Former Manager Files Racial Discrimination Lawsuit Against Starbucks, Alleges She Was Fired Because She Is White

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The former regional manager of a Philadelphia-based Starbucks has filed a racial discrimination lawsuit against the company. According to the suit, Shannon Phillips believes that she was terminated from her position solely because she was white.

From the Daily Beast:

Shannon Phillips alleges she’d been a “loyal” Starbucks employee for 13 years, managing hundreds of stores in several states, when she was one of several white employees wrongfully terminated in the aftermath of the April 2018 arrests of Rashon Nelson and Donte Robinson. The two black men, both 23 at the time, were arrested at a Starbucks while waiting for a business meeting.

“Weeks after the arrests and surrounding media coverage, [Starbucks] took steps to punish white employees who had not been involved in the arrests, but who work in and around the city of Philadelphia, in an effort to convince the community that it had properly responded to the incident,” the lawsuit filed Monday in the U.S. District Court for New Jersey alleges.

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If you recall, we reported on this debacle here at The Root when it first went down. 

Robinson and Nelson eventually settled the matter for an undisclosed amount, though a stipulation of their settlement required that the city launch a $200,000 entrepreneurship program for Philadelphia public high school students and that Starbucks partner with Arizona State University to fund the duration of their undergraduate education.

In the immediate aftermath of the incident, Starbucks declined to press charges and closed more than 8,000 stores throughout the country in order to conduct mandatory racial sensitivity training.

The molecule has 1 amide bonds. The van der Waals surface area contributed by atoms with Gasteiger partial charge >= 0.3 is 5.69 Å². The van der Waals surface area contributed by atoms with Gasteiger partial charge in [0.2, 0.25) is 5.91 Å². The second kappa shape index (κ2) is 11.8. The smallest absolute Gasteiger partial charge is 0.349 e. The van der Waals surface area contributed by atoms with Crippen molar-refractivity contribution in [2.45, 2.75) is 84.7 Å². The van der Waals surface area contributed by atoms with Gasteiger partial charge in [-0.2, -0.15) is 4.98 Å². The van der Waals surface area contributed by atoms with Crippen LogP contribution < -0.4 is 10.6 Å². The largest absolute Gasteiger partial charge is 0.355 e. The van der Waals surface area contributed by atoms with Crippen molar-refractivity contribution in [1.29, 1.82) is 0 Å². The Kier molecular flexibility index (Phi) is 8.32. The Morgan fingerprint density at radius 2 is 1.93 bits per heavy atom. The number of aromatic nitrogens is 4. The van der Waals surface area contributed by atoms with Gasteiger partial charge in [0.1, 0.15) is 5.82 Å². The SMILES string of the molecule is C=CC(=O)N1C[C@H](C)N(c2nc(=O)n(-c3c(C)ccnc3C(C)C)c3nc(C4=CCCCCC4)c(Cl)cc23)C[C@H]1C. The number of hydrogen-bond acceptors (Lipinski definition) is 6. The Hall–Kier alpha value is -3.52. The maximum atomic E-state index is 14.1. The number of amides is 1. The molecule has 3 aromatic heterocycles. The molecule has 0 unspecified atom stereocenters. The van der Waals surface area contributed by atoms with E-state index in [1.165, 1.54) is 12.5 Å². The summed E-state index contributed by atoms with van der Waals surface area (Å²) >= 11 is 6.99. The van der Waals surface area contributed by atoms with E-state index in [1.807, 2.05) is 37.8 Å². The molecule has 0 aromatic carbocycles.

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However, as the Daily Beast notes, in its efforts to correct course, Phillips alleges that the company was unjustified in terminating many of its white employees:

Phillips claims that a month after the arrests, Starbucks forced her to suspend a 15-year “white employee (who had not had any involvement in the arrests)” for “an allegation of discriminatory conduct” that she knew to be false.

In a meeting between the former employee and her superiors, Phillips was told her colleague allegedly paid non-white employees more than white employees. Despite providing information to refute the “factually impossible” allegations, the lawsuit states, Phillips was “ignored.” The lawsuit insists the allegations were baseless since Starbucks store managers do not determine employee salaries.

The day after the meeting, Phillips says she was called into a meeting to “negotiate her separation package as she was being terminated.”

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In response to the lawsuit, a spokesperson for Starbucks provided the following statement:

“We deny the claims of the lawsuit and are prepared to defend our case in court.”

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About the author

Jay Connor

Menace to supremacy. Founder of Extraordinary Ideas and co-host and producer of The Extraordinary Negroes podcast. Impatiently waiting for ya'll to stop putting sugar in grits.